The multistage interconnection network comprises a number of switch elements 5, which are used to interconnect links 6 of the network. The links to the extreme left of FIG. 1 and immediately to the right of input adapters 2 will be referred to as the inputs of the network, while the links at the extreme right of FIG. 1 and immediately to the left of output adapters 4 will be referred to as the outputs of the network. The network shown is a three stage network with a column for switching elements at each stage. The network shown also has eight inputs and eight outputs. A connection from any one of the inputs, through a switching element in each stage of the network, and through the links interconnected by those switching elements to any one of the outputs, is referred to as a path. Thus, for example, an electrical connection that might be set up between the input adapter at the top left of FIG. 1 to the output adapter at the top right of FIG. 1 is a path. This path would be set up by the four links at the top of FIG. 1 and the three switching elements at the top of FIG. 1.
Shown in FIG. 2 is a more detailed schematic of the switching elements 5 shown in FIG. 1. The switching element shown has two inputs 61 which are connected to a pair of links of the network, and two outputs 62 which are also connected to another pair of links of the network. In this application, the term input shall be used synonymously with the term "input port". The switching elements also include a state memory or shift register 25. This state memory or shift register has 512 storage locations 2-1 through 2-512 in this example.
Each memory location has the capacity to store at least 5 bits therein. The first and second bit at the left side of each location are referred to as "switch pending state bits". See, 26 in FIG. 2. These first and second bits, respectively, are used to indicate whether the lower and the upper inputs are in the switch pending state (see below). A "1" bit represents that the corresponding input is in the "switch pending state". The term state will be described below. The three bits on the right of each storage location, see 27 for example, are the configuration bits which are used to represent the configuration that the switching element is to assume during the time slot corresponding to that respective storage location. The memory for shift register 25 has included therein, in this particular embodiment, 512 storage locations to correspond to 512 time slots of a frame. Thus, for example, the 5 bits stored in storage location 2-2 are used to indicate, that during time slot 2 of the frame, the corresponding switching element inputs are not in a switch pending state (first two bits are 00), and the configuration is represented by the 010. The dotted lines 21a, c and d in FIG. 2 represent four potential electrical connections from the inputs of the switching element to the outputs of the switching element.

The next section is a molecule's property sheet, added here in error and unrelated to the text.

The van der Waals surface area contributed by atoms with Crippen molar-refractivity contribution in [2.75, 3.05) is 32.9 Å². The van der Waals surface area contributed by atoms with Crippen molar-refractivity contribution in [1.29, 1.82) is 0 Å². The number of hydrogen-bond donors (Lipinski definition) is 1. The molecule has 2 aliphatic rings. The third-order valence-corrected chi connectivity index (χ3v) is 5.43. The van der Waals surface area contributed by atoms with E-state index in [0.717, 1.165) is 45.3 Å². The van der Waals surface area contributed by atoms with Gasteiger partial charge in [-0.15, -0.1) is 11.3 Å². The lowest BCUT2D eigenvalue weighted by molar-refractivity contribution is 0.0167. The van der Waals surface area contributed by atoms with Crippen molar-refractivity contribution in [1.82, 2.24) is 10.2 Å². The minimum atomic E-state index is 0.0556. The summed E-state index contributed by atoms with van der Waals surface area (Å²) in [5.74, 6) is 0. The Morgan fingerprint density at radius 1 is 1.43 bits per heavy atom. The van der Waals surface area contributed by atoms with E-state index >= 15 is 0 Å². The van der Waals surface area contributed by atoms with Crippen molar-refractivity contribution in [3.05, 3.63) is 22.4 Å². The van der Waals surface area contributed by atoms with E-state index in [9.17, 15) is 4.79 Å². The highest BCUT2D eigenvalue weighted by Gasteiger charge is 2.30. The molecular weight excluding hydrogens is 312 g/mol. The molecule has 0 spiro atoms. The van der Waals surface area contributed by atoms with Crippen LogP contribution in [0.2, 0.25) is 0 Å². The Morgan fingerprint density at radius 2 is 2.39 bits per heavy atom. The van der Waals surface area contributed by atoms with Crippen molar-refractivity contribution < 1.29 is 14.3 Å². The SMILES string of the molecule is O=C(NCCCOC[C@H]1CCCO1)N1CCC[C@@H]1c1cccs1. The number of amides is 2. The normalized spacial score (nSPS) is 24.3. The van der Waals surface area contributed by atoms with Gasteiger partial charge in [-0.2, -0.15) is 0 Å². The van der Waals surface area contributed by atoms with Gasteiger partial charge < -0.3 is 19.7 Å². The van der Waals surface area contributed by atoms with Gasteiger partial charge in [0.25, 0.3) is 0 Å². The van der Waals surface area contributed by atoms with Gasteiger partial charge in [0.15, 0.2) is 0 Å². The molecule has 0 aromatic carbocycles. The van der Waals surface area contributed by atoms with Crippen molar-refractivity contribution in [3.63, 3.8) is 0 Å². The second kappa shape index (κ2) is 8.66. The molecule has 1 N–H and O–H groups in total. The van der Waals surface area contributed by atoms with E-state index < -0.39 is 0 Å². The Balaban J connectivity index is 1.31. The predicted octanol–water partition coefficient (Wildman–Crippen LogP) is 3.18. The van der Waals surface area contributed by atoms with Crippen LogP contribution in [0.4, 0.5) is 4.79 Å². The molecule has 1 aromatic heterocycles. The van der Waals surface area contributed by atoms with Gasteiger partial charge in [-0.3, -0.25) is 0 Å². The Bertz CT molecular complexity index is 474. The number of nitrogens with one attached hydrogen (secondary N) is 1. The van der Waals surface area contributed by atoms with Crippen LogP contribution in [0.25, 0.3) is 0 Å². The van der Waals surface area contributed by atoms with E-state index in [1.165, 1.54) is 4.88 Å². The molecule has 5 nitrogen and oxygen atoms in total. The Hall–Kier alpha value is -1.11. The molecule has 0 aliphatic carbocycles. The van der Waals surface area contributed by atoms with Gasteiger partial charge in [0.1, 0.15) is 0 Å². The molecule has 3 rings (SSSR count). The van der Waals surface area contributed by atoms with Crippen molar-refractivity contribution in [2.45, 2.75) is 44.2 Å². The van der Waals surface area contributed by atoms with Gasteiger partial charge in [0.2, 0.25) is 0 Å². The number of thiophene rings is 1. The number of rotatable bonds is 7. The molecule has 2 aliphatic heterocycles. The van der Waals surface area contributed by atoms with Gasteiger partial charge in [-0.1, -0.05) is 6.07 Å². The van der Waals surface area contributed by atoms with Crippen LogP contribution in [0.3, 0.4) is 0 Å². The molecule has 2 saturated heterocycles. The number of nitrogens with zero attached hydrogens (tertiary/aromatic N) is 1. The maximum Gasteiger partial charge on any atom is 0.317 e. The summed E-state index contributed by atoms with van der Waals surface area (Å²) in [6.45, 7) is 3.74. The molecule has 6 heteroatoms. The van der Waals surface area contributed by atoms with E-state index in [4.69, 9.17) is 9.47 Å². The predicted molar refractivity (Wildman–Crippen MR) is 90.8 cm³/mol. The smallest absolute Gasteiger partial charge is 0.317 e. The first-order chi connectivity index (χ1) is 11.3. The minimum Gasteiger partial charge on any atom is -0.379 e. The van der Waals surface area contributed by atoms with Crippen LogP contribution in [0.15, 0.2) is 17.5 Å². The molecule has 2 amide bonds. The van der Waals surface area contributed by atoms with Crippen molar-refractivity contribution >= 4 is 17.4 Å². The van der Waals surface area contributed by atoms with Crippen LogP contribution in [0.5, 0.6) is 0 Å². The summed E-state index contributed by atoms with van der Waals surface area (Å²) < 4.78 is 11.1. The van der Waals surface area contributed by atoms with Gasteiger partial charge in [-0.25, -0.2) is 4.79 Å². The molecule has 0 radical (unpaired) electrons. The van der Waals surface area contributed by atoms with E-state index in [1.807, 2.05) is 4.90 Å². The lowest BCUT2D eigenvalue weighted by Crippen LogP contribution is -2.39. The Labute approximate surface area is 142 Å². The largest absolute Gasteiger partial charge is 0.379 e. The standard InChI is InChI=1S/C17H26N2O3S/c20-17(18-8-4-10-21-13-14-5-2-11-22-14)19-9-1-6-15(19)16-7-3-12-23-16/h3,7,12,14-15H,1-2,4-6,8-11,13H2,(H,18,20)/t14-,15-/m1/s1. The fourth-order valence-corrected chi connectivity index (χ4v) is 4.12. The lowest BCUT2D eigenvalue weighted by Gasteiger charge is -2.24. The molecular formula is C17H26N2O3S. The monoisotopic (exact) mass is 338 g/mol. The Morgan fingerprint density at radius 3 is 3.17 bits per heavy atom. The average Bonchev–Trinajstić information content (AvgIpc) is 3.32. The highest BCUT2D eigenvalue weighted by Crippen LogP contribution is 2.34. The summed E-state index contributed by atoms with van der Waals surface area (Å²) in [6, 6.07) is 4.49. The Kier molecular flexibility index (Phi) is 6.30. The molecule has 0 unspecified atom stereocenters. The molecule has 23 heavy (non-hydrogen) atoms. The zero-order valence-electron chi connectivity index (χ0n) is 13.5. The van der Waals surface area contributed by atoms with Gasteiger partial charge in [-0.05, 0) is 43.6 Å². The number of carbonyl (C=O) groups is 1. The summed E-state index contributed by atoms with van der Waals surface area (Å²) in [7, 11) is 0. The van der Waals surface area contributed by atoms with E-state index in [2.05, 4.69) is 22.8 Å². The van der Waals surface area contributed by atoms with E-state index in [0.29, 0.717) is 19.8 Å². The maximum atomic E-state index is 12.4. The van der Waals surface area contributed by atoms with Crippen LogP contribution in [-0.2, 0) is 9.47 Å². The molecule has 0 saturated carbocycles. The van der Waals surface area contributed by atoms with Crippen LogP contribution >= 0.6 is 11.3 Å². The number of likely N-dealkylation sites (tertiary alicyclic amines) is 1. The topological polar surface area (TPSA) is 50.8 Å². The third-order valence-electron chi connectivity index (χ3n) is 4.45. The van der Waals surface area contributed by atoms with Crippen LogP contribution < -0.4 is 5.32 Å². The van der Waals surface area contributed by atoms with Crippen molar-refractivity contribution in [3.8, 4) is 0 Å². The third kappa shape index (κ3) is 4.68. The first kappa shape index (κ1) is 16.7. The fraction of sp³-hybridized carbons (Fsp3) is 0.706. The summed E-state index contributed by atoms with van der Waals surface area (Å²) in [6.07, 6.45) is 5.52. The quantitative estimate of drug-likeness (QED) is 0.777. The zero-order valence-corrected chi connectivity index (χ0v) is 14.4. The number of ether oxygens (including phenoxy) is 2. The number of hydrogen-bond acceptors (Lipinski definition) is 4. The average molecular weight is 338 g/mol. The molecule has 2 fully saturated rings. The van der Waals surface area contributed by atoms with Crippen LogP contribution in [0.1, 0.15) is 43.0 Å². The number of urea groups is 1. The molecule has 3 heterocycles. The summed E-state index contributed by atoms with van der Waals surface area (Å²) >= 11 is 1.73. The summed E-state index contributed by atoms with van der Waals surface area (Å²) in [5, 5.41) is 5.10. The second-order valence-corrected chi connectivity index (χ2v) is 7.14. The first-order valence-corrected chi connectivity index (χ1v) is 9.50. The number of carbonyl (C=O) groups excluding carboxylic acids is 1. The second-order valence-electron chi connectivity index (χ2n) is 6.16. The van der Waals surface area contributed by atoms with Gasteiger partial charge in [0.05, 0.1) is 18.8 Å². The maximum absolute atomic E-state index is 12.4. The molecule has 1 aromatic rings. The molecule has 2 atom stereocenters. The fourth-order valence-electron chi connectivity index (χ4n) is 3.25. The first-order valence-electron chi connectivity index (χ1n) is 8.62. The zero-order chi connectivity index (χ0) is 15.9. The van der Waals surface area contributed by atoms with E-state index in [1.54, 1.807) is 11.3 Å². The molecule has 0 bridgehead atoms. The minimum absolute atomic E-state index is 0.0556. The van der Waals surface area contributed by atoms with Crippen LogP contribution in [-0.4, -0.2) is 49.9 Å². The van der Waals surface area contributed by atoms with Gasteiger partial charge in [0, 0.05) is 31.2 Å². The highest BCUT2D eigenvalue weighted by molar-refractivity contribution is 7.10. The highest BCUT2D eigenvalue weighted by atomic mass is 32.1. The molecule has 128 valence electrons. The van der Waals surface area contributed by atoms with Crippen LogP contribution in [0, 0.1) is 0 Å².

FIG. 3 is used to illustrate the various configurations that the switching elements can assume. The left side of FIG. 3 shows the 8 possible configurations that a 2×2 switching element can assume. The corresponding 3 bit code (configuration bits) on the right of FIG. 3 is used to represent the corresponding configuration of the switching element immediately to its left in FIG. 3. Thus, for example, 010 corresponds to the configuration 30-4 immediately to the left of these bits. In any given time slot of a frame, the switching elements can assume, in this embodiment, any of the 8 configurations shown in 30-1 through 30-8 of FIG. 3. For example, with the configuration shown by 30-4 and represented by the bits 010, the link connected to 61-1 would be electrically connected to the link connected to the output 62-1, while the link at input at 61-2 would not be connected to any output.
The network is operated in frames consisting of a fixed number of bits per frame. As an example we will consider 512 bits per frame. Each bit in the frame will be used either to attempt to set up a connection, or to transport data for an established connection. A channel will first set up a connection by claiming a path through the network for a specific bit in the frame, called a slot. It will then use the same path and the same slot in each subsequent frame until it breaks down the connection. In the illustrative numbers above, a channel transmits at 64 Kbps and uses one slot, and there are 512 slots per frame; hence, the network must transmit data at 32 Mbps.